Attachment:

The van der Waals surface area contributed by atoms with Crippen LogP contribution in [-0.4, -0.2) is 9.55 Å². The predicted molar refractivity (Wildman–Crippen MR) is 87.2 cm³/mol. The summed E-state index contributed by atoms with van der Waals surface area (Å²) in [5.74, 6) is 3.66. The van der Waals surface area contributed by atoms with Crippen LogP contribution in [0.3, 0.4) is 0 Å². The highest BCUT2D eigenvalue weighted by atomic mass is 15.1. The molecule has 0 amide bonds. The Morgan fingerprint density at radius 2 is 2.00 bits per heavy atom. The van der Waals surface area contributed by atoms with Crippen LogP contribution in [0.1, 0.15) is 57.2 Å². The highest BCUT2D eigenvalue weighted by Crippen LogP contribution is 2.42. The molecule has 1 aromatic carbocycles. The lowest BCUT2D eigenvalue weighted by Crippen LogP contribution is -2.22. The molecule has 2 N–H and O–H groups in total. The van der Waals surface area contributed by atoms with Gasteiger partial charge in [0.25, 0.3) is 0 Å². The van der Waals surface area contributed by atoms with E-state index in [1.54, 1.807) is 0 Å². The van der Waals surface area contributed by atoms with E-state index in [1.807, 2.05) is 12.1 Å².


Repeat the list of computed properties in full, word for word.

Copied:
The van der Waals surface area contributed by atoms with Crippen LogP contribution in [-0.4, -0.2) is 9.55 Å². The predicted molar refractivity (Wildman–Crippen MR) is 87.2 cm³/mol. The summed E-state index contributed by atoms with van der Waals surface area (Å²) in [5.74, 6) is 3.66. The van der Waals surface area contributed by atoms with Crippen LogP contribution in [0.3, 0.4) is 0 Å². The highest BCUT2D eigenvalue weighted by atomic mass is 15.1. The molecule has 0 amide bonds. The Morgan fingerprint density at radius 2 is 2.00 bits per heavy atom. The van der Waals surface area contributed by atoms with Crippen LogP contribution in [0.1, 0.15) is 57.2 Å². The highest BCUT2D eigenvalue weighted by Crippen LogP contribution is 2.42. The molecule has 1 aromatic carbocycles. The lowest BCUT2D eigenvalue weighted by Crippen LogP contribution is -2.22. The molecule has 2 N–H and O–H groups in total. The van der Waals surface area contributed by atoms with Gasteiger partial charge in [0.25, 0.3) is 0 Å². The van der Waals surface area contributed by atoms with E-state index in [1.54, 1.807) is 0 Å². The van der Waals surface area contributed by atoms with E-state index in [1.807, 2.05) is 12.1 Å².